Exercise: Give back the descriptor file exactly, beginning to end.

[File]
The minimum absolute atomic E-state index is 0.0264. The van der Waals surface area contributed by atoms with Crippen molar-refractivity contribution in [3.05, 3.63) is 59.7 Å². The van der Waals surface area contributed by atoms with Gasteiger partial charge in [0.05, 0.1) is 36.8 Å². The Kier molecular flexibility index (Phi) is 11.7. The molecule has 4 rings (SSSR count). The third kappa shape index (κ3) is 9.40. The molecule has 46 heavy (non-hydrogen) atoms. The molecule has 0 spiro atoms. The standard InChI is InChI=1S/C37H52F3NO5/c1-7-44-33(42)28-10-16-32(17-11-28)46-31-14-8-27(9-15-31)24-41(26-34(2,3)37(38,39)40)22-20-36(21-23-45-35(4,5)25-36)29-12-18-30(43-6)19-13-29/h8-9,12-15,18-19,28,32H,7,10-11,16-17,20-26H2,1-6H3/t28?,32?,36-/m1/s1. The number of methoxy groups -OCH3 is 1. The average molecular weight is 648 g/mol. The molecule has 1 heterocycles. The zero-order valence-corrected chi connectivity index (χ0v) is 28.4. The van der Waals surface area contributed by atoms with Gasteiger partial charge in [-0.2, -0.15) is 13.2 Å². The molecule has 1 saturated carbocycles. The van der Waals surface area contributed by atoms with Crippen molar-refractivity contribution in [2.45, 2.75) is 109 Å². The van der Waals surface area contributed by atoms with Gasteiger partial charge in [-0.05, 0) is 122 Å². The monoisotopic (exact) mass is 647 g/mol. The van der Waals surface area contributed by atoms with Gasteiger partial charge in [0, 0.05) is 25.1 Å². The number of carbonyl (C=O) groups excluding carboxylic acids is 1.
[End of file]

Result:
The minimum absolute atomic E-state index is 0.0264. The van der Waals surface area contributed by atoms with Crippen molar-refractivity contribution in [3.05, 3.63) is 59.7 Å². The van der Waals surface area contributed by atoms with Gasteiger partial charge in [0.05, 0.1) is 36.8 Å². The Kier molecular flexibility index (Phi) is 11.7. The molecule has 4 rings (SSSR count). The third kappa shape index (κ3) is 9.40. The molecule has 46 heavy (non-hydrogen) atoms. The molecule has 0 spiro atoms. The standard InChI is InChI=1S/C37H52F3NO5/c1-7-44-33(42)28-10-16-32(17-11-28)46-31-14-8-27(9-15-31)24-41(26-34(2,3)37(38,39)40)22-20-36(21-23-45-35(4,5)25-36)29-12-18-30(43-6)19-13-29/h8-9,12-15,18-19,28,32H,7,10-11,16-17,20-26H2,1-6H3/t28?,32?,36-/m1/s1. The number of methoxy groups -OCH3 is 1. The average molecular weight is 648 g/mol. The molecule has 1 heterocycles. The zero-order valence-corrected chi connectivity index (χ0v) is 28.4. The van der Waals surface area contributed by atoms with Gasteiger partial charge in [-0.2, -0.15) is 13.2 Å². The molecule has 1 saturated carbocycles. The van der Waals surface area contributed by atoms with Crippen molar-refractivity contribution in [2.45, 2.75) is 109 Å². The van der Waals surface area contributed by atoms with Gasteiger partial charge in [-0.05, 0) is 122 Å². The monoisotopic (exact) mass is 647 g/mol. The van der Waals surface area contributed by atoms with Gasteiger partial charge in [0, 0.05) is 25.1 Å². The number of carbonyl (C=O) groups excluding carboxylic acids is 1.